This model is an extension of the work carried out by the 2013 Dundee team and is based on a TatA polymerization mechanism (1,2). By modeling Cas9 translocation across the different bacterial compartments, this kinetic model aims to estimate the quantity of Cas9 exported to the periplasm, and ultimately Outer Membrane Vesicles, as a function of time. This mathematical model could provide answers to the following questions:
• What should the rate of Cas9 production be to package a certain protein “dose” in each OMV?
• How do the levels of inducer present affect the amount of Cas9 packaged as a function of time?
• What is the optimal time to isolate vesicles to attain a certain protein concentration?
• How many OMVs should be administered in total to achieve the effective dose if OMVs were to be given as a therapeutic?
• What fraction of the vesicles is occupied by protein?
• All processes are reversible with two exceptions: protein movement from the cytoplasm to the periplasm and protein export in OMVs
• The protein is homogenously distributed in the cell’s periplasm once released from Tat machinery
• The inducer remains abundant; this model does not consider inducer depletion
• TatA assemblies are pre-formed from TatA proteins and TatBC is present in the cell from t = 0
• OMVs are spherical in shape and their size (diameter = 100nm) is independent on a bacterium’s life-cycle.
• The volume of the periplasm does not change as OMVs pinch off
• Vesicle production rate remains constant
• The protein is expressed in a high copy plasmid (~200 copies)
• Protein is bound to a Tat signal peptide (TorA, YcbK etc)
Step 1 DNA Transcription and Step 2 mRNA degradation
Step 3 mRNA translation and Step 4 Cas9 degradation
Step 5 TatBC complex binds the signal peptide of the protein in an energy-independent step. The RR consensus motif in the signal peptide is specifically recognized by a site in TatC.
Step 6 TatA protomers are recruited to the TatBC complex and polymerized. Passenger domain of the substrate protein crosses the membrane via the polymerized Tat component. Then, the signal peptide is proteolytically removed by a signal peptidase at the periplasmic face of the membrane and Tat dissociates from TatBC and depolymerizes back to free protomers.
Step 7 Cas9 is exported in the cells periplasm and Step 8 Cas9 is exported in OMVs
The processes outlined above were expressed as a set of 9 differential equations.
Parameters were selected from reported literature values. In combination, they provided outcomes for Cas9 export that match the expected time scale.
First, protein production under a constitutive promoter was considered for a range of protein and mRNA degradation rates. Initially, export was ignored. This way, we estimated a baseline for the number of Cas9 molecules in the cell's cytoplasm and were able to observe approximately what protein value corresponded to the degradation rate selected.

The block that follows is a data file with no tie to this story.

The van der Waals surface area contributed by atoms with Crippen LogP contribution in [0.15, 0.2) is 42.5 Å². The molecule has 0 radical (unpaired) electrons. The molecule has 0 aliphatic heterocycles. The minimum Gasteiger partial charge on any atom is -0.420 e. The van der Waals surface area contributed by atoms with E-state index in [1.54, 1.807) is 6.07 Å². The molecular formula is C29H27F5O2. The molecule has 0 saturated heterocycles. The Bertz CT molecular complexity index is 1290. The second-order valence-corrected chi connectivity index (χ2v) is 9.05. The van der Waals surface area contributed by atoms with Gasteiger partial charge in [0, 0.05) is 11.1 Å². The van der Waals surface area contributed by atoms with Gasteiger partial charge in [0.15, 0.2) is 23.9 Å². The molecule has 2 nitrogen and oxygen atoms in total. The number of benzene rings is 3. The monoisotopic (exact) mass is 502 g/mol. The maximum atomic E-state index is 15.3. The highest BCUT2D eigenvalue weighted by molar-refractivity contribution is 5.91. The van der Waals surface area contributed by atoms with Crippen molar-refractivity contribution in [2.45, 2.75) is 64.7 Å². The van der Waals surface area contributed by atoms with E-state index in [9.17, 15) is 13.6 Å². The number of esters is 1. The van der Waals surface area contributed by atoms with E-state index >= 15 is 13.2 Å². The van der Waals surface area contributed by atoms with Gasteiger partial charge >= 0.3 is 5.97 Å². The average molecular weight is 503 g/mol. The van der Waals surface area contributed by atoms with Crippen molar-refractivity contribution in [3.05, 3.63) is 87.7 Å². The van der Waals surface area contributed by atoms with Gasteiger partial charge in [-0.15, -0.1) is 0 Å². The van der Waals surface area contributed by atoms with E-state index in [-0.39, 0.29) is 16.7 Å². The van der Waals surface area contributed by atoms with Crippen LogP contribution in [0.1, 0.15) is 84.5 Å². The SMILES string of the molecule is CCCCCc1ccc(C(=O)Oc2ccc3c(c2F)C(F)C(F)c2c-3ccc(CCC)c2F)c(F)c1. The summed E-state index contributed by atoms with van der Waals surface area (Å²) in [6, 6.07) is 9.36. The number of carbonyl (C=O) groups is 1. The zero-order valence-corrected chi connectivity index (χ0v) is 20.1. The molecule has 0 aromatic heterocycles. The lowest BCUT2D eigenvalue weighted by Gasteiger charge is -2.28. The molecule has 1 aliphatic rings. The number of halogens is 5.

Next, expression under an inducible promoter was modeled using a first order Hill function. From hereafter the full set of ODEs was used. Induction was added to the model to examine the possibility of modifying protein export levels by tuning this value. In the model, K is the concentration for half saturation of the ligand (averaged dissociation constant), r(t) represents the levels of inducer (constant in this case) and n is the Hill coefficient describing the switch-like character of the induction process (n = 1). β is the maximal expression rate. Figure 3 allows visualization of Cas9 trajectories during export.
The amount of Cas9 packaged in individual vesicles (Figure 5) was derived from Figure 4 following normalization by the vesicle formation rate, estimated to be 10 seconds.
The number of Cas9 molecules packaged in each vesicle at steady state was calculated to be 3.58 molecules. This value is reached after approximately 4.5 hours
Sensitivity analysis was carried out to investigate the influence of the chosen parameters on the state variables. Since the main objective of this model is to approximate the number of molecules of Cas9 incorporated in OMVs as a function of time, we focused our analysis on predicted trajectories for the incorporation of Cas9 in vesicles (i.e. the very last ODE of the system)(3). We examined sensitivity for the time varying rate of change of Cas9 by computing a sensitivity matrix which encapsulates how sensitive the concentration of the output variable is to parameter changes (Figures 6-7).
We concluded that initially export (Figure 6) is more strongly influenced by parameter values, however, as steady state is reached this effect is attenuated (Figure 7). By plotting sensitivity for the steady state (Figure 8) we compared the significance of each of the 10 variables on the system's output.
By performing sensitivity analysis on the model, we have identified key parameters that play the biggest role in this delivery system. In particular, k2, the assembly of the TatABC complex, had the highest sensitivity value and thus appears to be a good target when attempting to optimize this pathway.
Lastly, we examined how modifying the levels of inducer and the expression of TatA and TatBC complexes could influence the amount of protein exported. Using values initially selected for the number of TatA and TatB complexes present in an E.coli cell as a baseline, we looked at how a 10-fold increase or decrease could affect the output. By testing different combinations we observed that a decrease in the inducer present would lead to a dramatical decrease in Cas9 packaging, while an increase would not lead to a significant increase unless one of the two complexes is also expressed at higher amounts. Furthermore, higher expression of both TatA and TatBC did not lead to significantly higher expression when compared to TatA overexpression alone.